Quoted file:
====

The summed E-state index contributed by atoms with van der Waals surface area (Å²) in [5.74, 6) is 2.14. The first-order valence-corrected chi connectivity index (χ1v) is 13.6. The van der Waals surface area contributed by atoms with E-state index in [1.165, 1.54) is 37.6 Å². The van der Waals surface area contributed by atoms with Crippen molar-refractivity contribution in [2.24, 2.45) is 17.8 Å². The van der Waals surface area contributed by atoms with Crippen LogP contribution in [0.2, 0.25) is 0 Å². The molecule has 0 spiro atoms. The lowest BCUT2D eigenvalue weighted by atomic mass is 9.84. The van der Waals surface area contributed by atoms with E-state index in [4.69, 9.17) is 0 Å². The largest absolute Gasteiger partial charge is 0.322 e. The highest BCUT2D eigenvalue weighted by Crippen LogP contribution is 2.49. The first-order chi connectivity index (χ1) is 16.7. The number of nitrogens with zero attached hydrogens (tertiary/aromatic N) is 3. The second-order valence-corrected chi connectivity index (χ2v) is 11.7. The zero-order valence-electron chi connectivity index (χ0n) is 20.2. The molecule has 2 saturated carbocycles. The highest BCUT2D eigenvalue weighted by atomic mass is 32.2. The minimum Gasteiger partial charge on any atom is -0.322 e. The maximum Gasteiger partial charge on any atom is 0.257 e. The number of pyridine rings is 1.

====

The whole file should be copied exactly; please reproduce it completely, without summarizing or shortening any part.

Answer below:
The summed E-state index contributed by atoms with van der Waals surface area (Å²) in [5.74, 6) is 2.14. The first-order valence-corrected chi connectivity index (χ1v) is 13.6. The van der Waals surface area contributed by atoms with E-state index in [1.165, 1.54) is 37.6 Å². The van der Waals surface area contributed by atoms with Crippen molar-refractivity contribution in [2.24, 2.45) is 17.8 Å². The van der Waals surface area contributed by atoms with Crippen LogP contribution in [0.2, 0.25) is 0 Å². The molecule has 0 spiro atoms. The lowest BCUT2D eigenvalue weighted by atomic mass is 9.84. The van der Waals surface area contributed by atoms with E-state index in [4.69, 9.17) is 0 Å². The largest absolute Gasteiger partial charge is 0.322 e. The highest BCUT2D eigenvalue weighted by Crippen LogP contribution is 2.49. The first-order chi connectivity index (χ1) is 16.7. The number of nitrogens with zero attached hydrogens (tertiary/aromatic N) is 3. The second-order valence-corrected chi connectivity index (χ2v) is 11.7. The zero-order valence-electron chi connectivity index (χ0n) is 20.2. The molecule has 2 saturated carbocycles. The highest BCUT2D eigenvalue weighted by atomic mass is 32.2. The minimum Gasteiger partial charge on any atom is -0.322 e. The maximum Gasteiger partial charge on any atom is 0.257 e. The number of pyridine rings is 1.